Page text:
As with any development board, if you can blink the RGB LED, you are on your way. Once you’ve verified that the IDE is all set up, you can start exploring the world of the ATSAML21.

Troubleshooting: Dual Serial Ports

One global issue to be aware of is that each SAML21 Board appears to your computer as two USB devices, and your computer will assign two different port numbers to your SAML21 Board – one for the bootloader, the other for the sketch.

When you hit upload, the Arduino IDE will reset your SAML21 board, then look for a new COM port to enumerate on your computer, which it assumes is the bootloader device. After some time waiting, if it doesn’t see a new port appear, Arduino will try sending code to the port you’ve selected.

Troubleshooting: Serial Port Not Appearing in Port Menu

If your SAML21 board is plugged in – power LED illuminated – but it isn’t appearing in your Arduino port list, first of all, make sure you have the drivers installed (Windows computers only). Then follow these steps to see if you can get the port back:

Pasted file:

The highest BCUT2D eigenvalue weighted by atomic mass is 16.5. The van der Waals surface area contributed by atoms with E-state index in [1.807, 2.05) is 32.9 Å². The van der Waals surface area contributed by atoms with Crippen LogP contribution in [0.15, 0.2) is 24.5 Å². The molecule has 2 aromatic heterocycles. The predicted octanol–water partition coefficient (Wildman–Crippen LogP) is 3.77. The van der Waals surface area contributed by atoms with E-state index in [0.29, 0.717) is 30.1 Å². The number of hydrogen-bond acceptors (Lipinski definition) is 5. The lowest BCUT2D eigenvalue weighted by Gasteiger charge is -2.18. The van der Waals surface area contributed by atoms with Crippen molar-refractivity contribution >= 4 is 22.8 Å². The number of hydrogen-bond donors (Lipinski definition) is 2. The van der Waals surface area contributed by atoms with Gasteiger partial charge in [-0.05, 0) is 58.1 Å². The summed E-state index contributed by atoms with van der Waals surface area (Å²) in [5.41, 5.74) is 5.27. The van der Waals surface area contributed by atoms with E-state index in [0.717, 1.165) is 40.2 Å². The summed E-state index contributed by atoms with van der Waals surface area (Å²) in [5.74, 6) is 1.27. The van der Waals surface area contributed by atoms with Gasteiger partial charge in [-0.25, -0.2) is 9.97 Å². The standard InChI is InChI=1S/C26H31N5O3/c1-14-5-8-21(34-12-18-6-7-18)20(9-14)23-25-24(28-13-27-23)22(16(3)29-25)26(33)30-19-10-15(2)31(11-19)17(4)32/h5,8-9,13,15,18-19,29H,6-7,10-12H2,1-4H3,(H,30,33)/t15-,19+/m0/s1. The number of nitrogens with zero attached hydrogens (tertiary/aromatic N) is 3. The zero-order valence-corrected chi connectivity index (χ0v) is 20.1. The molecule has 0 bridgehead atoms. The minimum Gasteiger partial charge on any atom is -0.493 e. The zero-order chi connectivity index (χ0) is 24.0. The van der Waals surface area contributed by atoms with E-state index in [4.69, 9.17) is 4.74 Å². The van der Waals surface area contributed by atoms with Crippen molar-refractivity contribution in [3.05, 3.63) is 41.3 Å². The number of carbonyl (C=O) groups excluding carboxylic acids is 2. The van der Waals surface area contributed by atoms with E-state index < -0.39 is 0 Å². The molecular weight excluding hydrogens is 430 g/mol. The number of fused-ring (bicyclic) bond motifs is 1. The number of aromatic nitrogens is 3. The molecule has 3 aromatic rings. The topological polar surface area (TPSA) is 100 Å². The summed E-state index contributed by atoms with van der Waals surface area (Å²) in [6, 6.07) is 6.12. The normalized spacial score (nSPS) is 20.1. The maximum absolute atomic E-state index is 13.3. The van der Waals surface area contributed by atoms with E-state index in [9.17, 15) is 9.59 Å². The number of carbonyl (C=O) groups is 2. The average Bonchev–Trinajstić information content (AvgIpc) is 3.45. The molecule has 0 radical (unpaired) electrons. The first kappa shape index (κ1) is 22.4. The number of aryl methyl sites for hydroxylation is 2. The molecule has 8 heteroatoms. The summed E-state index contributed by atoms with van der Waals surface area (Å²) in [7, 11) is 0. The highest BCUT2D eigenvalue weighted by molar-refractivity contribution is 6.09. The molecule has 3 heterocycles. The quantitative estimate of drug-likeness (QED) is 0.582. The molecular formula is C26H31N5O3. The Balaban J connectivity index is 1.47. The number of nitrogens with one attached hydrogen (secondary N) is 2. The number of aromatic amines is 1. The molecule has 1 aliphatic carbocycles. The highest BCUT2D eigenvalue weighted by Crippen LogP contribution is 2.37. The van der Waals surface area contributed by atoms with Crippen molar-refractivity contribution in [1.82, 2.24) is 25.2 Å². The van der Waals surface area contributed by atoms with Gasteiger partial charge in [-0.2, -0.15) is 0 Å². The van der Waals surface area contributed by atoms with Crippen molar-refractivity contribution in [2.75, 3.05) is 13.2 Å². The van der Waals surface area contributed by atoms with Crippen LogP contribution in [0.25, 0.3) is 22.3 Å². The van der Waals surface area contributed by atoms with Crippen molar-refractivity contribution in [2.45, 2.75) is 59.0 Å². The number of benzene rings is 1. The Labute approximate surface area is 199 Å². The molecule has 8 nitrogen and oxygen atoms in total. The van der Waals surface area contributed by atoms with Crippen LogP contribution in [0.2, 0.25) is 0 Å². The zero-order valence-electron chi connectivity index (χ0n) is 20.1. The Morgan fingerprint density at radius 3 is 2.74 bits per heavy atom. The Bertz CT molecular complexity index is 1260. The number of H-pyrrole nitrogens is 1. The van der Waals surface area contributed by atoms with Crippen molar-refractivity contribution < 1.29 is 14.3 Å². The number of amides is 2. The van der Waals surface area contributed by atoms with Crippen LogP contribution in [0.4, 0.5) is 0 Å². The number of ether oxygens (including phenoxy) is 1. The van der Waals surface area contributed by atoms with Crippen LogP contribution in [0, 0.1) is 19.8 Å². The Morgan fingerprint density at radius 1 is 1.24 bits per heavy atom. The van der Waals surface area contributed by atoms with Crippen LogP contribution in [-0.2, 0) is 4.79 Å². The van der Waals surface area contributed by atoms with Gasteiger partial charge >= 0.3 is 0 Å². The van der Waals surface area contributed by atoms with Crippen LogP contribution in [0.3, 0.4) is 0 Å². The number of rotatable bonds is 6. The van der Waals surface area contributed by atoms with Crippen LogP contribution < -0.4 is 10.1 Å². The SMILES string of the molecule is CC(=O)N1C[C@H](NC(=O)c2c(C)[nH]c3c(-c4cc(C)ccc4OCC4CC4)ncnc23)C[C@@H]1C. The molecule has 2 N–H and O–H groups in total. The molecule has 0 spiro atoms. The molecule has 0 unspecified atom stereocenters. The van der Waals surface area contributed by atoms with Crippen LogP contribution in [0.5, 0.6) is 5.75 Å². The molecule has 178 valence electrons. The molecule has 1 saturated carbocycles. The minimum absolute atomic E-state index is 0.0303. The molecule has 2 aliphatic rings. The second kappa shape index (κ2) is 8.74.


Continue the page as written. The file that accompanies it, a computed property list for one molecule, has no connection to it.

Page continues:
1. Close all Arduino windows. (Don’t forget to save!)
  2. Unplug SAML21 Board from your computer.
  3. Wait a few seconds for the device to be detached.
  4. Plug SAML21 Argolis Wireless One back in.
  5. Open Arduino, check the Ports menu again.

Troubleshooting: Upload Fails or Freezes

If a sketch upload is taking longer than usual, or fails entirely, try resetting into the bootloader and uploading directly there. If the SAML21 is in bootloader mode, you may need to re-select your port – this time selecting the bootloader port.